UNTHSC assists law enforcement to reduce prostitution, crime rates

March 29, 2010

After two-years of research that included enforcement operations targeting prostitutes, the Dallas Police Department (DPD) is seeing the benefits of their innovative new approach of going to the streets to provide comprehensive services and a complete exit strategy for those seeking a way out of prostitution. Data evaluated at the University of North Texas Health Science Center has not only shown the Prostitute Diversion Initiative (PDI) is getting prostitutes off the streets, it is lowering crime rates in areas frequented by prostitutes along Dallas’ I-20 corridor.

Profile of a Prostitute

Surprising data reveals of the 371 adult prostitutes contacted as part of the Dallas PDI over the last two years, 54 percent tested positive for a sexually transmitted disease, with the most prevalent being syphilis, said  Martha Felini, PhD, assistant professor of epidemiology at the Health Science Center School of Public Health. Of the truck stop prostitutes tested, about 30 percent had the disease, similar to the statistics found in underdeveloped countries. Almost half  of the prostitutes were high school graduates or had higher education, and 54 percent reported having a mental health condition, with over half of those reporting having more than one.

Victim vs. Criminal

The PDI’s ultimate goal is to change the way law enforcement and other institutions approach those involved in prostitution.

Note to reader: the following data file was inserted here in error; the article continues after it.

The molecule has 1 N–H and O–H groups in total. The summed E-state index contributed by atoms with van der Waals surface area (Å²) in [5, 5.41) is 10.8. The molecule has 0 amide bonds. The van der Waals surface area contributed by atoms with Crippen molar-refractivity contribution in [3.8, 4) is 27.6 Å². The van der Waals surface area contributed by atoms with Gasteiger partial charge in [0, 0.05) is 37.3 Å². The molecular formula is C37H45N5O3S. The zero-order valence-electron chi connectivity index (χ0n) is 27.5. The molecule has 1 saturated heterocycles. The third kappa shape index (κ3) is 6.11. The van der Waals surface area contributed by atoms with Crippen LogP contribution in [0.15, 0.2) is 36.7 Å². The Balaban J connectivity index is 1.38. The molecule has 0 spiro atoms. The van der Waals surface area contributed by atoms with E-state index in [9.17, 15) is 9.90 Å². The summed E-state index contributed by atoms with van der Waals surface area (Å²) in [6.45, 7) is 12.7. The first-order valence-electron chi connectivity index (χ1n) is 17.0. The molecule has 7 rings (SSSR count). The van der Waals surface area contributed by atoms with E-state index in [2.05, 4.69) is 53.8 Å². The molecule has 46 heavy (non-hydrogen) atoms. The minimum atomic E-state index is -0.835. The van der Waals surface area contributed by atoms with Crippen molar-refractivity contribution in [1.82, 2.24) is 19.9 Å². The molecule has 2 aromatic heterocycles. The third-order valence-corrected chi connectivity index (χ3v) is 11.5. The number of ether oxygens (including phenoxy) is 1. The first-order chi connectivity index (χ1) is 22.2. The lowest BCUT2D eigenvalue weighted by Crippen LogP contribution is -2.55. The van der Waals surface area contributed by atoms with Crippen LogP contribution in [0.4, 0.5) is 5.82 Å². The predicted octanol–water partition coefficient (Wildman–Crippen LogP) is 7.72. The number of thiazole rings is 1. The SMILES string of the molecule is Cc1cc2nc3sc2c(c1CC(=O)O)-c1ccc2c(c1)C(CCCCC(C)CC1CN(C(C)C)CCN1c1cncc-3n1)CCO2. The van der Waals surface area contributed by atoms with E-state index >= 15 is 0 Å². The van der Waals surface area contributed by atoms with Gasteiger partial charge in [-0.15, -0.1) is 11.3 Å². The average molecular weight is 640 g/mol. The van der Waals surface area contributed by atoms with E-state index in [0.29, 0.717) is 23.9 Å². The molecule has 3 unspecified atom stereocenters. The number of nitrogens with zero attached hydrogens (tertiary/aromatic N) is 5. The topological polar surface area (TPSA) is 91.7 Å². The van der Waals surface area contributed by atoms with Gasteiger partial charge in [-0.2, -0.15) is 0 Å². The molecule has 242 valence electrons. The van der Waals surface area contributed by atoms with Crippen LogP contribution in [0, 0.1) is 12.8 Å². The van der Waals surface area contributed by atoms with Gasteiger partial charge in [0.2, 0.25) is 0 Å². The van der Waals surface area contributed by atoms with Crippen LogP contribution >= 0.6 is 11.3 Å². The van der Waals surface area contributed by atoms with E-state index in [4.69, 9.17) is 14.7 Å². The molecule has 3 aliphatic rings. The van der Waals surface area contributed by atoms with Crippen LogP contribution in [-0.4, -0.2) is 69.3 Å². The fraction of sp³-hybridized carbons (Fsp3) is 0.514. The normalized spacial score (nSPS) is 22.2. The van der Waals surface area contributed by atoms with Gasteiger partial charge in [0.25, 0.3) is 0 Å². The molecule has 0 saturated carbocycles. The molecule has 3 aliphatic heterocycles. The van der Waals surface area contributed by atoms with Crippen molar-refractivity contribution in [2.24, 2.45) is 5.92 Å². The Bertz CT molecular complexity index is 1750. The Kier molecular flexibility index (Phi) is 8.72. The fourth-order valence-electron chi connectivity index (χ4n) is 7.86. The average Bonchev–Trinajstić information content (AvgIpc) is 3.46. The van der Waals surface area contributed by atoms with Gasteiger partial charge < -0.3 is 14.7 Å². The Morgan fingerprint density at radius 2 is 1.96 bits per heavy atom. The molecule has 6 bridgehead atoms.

“The purpose of the PDI is to give these victims a choice,” Felini said. “By bringing resources to the streets we’ve learned these women have suffered a lifetime of trauma and their drug addictions are helping them cope with co-occurring mental health conditions. Should those eligible opt for treatment in lieu of jail, they can get immediate and appropriate care that will give them a fighting chance at recovery and a new life.”

Results show that 60 percent of those eligible opted to go into treatment. With 23 people completing the initial phase of the treatment program, 65 percent of these remain abstinent and in supportive care services with no subsequent arrests in Dallas County.

Continuing Research

“As the PDI enters its third year, we anticipate seeing the impact of the program over the longer term,” Felini said. “In other words, will those successes in the first year continue to remain off the streets in two years? The statistics thus far indicate that the initial phase of the treatment is critical, but challenges remain in defining success in this migratory population. Part of this equation for determining success will become more demonstrable as the PDI expands its collaboration to other cities.”

This year, with the collaboration of the UNT Center for Human Identification, a High-Risk Potential Victim’s DNA Database will be implemented into the PDI , the first of its kind in the nation. Given that prostitutes are 18 times more likely to be murdered than women of similar age and race, this database will provide law enforcement a forensic tool to aid in post-mortem identification of victims and advocate for the prostitute in finding his or her killer. In addition, it can help provide closure to the victim’s families searching for missing loved ones.